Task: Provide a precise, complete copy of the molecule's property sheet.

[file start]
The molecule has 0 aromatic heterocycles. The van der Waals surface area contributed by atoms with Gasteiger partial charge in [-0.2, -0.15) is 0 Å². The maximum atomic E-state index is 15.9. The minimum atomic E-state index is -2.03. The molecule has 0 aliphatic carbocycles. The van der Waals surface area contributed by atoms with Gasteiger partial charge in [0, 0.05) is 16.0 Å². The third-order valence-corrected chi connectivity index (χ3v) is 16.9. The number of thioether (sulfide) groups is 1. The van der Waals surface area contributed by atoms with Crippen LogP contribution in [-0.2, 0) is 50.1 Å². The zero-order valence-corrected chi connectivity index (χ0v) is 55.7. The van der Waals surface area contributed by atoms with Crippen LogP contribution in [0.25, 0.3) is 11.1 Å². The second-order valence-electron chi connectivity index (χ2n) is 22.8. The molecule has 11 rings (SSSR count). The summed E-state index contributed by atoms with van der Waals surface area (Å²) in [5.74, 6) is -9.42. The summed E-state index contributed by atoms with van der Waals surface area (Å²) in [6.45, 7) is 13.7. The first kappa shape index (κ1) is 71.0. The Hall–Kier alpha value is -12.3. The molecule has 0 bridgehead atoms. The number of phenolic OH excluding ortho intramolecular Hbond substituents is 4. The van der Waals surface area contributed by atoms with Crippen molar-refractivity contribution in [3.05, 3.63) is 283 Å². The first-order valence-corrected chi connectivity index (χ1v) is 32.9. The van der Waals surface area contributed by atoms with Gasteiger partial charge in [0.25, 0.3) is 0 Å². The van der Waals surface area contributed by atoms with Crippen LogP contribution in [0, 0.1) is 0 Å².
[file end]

The molecule has 0 aromatic heterocycles. The van der Waals surface area contributed by atoms with Gasteiger partial charge in [-0.2, -0.15) is 0 Å². The maximum atomic E-state index is 15.9. The minimum atomic E-state index is -2.03. The molecule has 0 aliphatic carbocycles. The van der Waals surface area contributed by atoms with Gasteiger partial charge in [0, 0.05) is 16.0 Å². The third-order valence-corrected chi connectivity index (χ3v) is 16.9. The number of thioether (sulfide) groups is 1. The van der Waals surface area contributed by atoms with Crippen LogP contribution in [-0.2, 0) is 50.1 Å². The zero-order valence-corrected chi connectivity index (χ0v) is 55.7. The van der Waals surface area contributed by atoms with Crippen LogP contribution in [0.25, 0.3) is 11.1 Å². The second-order valence-electron chi connectivity index (χ2n) is 22.8. The molecule has 11 rings (SSSR count). The summed E-state index contributed by atoms with van der Waals surface area (Å²) in [5.74, 6) is -9.42. The summed E-state index contributed by atoms with van der Waals surface area (Å²) in [6.45, 7) is 13.7. The first kappa shape index (κ1) is 71.0. The Hall–Kier alpha value is -12.3. The molecule has 0 bridgehead atoms. The number of phenolic OH excluding ortho intramolecular Hbond substituents is 4. The van der Waals surface area contributed by atoms with Crippen molar-refractivity contribution in [3.05, 3.63) is 283 Å². The first-order valence-corrected chi connectivity index (χ1v) is 32.9. The van der Waals surface area contributed by atoms with Gasteiger partial charge in [0.25, 0.3) is 0 Å². The van der Waals surface area contributed by atoms with Crippen LogP contribution in [0, 0.1) is 0 Å².